Jamie xx – In Colour (2015)

The production backbone of The xx, Jamie xx’s In Colour is as much an album of yesteryear as it is an album of tomorrow. On one hand, the sample-driven concepts over Jamie Smith’s often breakbeat-influenced beats harken back to a time when electronic music simply felt more soulful. On the other, the album doesn’t only disregard the distinction between electronic genres, but goes to great lengths to blur the line between what’s full-blown “electronic” and what’s a bit more nebulous; a direction that dance music continues to embrace even heading into 2020.

What makes In Colour such a pinnacle of artistic success however, isn’t the album’s memorable singles or gold-lined production, but its ability to make its listener feel a technicolor assortment of nostalgia, happiness, pain, and sorrow, often simultaneously. -Josh Stewart

TNGHT – TNGHT (2012)

The 2010s can’t be accurately recapped without talking about trap music’s viral takeover, and electronic music’s obsession with trap can’t be adequately described without paying due respect to TNGHT. While the duo’s 2012 self-titled TNGHT project isn’t a full-length LP, the release served to propel the two producers’ bombastic, aggressively experimental sound to massive mainstream acclaim, making for one of the most impactful releases of the decade. The pair went radio silent as quickly as they had dominated the scene, though by 2019, TNGHT had reconvened once again, picking up exactly where they left off. -David Klemow

ZEDD – Clarity (2012)

Once ZEDD delivered his debut studio album, Clarity, in 2012, it was clear the division between pop and electronic music was going to be permanently blurred going forward. The Interscope Records project effectively defined EDM’s global takeoff with singles “Shave It Up,” “Spectrum,” and “Clarity,” all charting in the top 10 that year and into 2013. The record’s inescapable popularity was contingent on how it would define dance-pop, and would not only go on to earn a Grammy for Best Dance Recording at the 56th Grammy Awards, but also cement ZEDD’s position as one of the most in-demand producers of the decade. -David Klemow

Above & Beyond – Group Therapy (2011)

How many artists can say their record bears the name of a coinciding global event phenomenon and hallowed weekly radio show? Group Therapy does. The quintessential progressive/trance trio’s 2011 album is dripping with utterly epic euphoria from start to finish. “Cheesy” was never something Above & Beyond were afraid of, nor should they be. The album sees them move dexterously through dreamy, twinkling offerings like “Alchemy,” vocalized by serial A&B collaborator, Zoë Johnston, to full-on club demolitions like “Sun & Moon.” Instrumental in acquiring the trio, and the trance genre at large, worldwide fandom, Group Therapy also garnered the group exponential label traction, to their now-revered Anjunabeats imprint. -Bella Bagshaw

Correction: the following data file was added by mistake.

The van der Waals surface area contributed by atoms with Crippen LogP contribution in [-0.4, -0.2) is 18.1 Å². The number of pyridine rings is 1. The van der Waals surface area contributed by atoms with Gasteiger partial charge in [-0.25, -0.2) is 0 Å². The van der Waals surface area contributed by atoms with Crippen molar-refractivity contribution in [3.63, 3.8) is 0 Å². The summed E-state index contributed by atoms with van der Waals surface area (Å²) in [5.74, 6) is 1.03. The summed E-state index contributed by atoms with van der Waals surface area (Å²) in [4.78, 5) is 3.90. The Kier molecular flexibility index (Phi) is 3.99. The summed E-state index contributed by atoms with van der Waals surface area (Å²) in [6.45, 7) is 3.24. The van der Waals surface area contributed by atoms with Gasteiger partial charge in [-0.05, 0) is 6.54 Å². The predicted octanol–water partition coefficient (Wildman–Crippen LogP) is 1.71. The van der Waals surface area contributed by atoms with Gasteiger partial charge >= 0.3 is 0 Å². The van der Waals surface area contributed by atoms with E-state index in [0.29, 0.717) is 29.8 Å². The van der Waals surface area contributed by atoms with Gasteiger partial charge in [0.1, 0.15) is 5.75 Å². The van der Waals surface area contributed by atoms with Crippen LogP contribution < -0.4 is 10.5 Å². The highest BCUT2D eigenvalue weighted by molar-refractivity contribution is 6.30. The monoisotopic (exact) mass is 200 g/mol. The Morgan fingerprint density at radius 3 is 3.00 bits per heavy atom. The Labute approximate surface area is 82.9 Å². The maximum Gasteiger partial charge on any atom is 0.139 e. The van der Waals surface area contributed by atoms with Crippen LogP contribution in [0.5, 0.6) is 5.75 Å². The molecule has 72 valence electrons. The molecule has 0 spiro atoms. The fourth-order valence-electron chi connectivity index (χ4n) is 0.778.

Jack Ü – Skrillex and Diplo Present Jack Ü (2015)

The Jack Ü project was equal parts irreverent DIY fun, hard-knocking dance-pop fusions, and spastic genre hopscotch all wrapped into one. Skrillex and Diplo Present Jack Ü includes contributions from NOLA bounce star Fly Boi Keno, hip-hop heroine Missy Elliot, Keisza, 2 Chainz, Snails. And what’s more, undoubtedly resurrecting Justin Bieber’s career and ultimately positioning Diplo and Skrillex as the top pop producers of the decade. Once the divisions between pop and electronic music broke down, Jack Ü jumped in to bridge the gap with their hypnotic brand of fizzy, aggressively danceable electronic music. Behind the success of one joint record together, the two dance titans won a pair of Grammy Awards for Best Dance/Electronic Album and Best Dance Recording respectively at the 58th Annual Grammy Awards. -David Klemow

Aphex Twin – Syro (2014)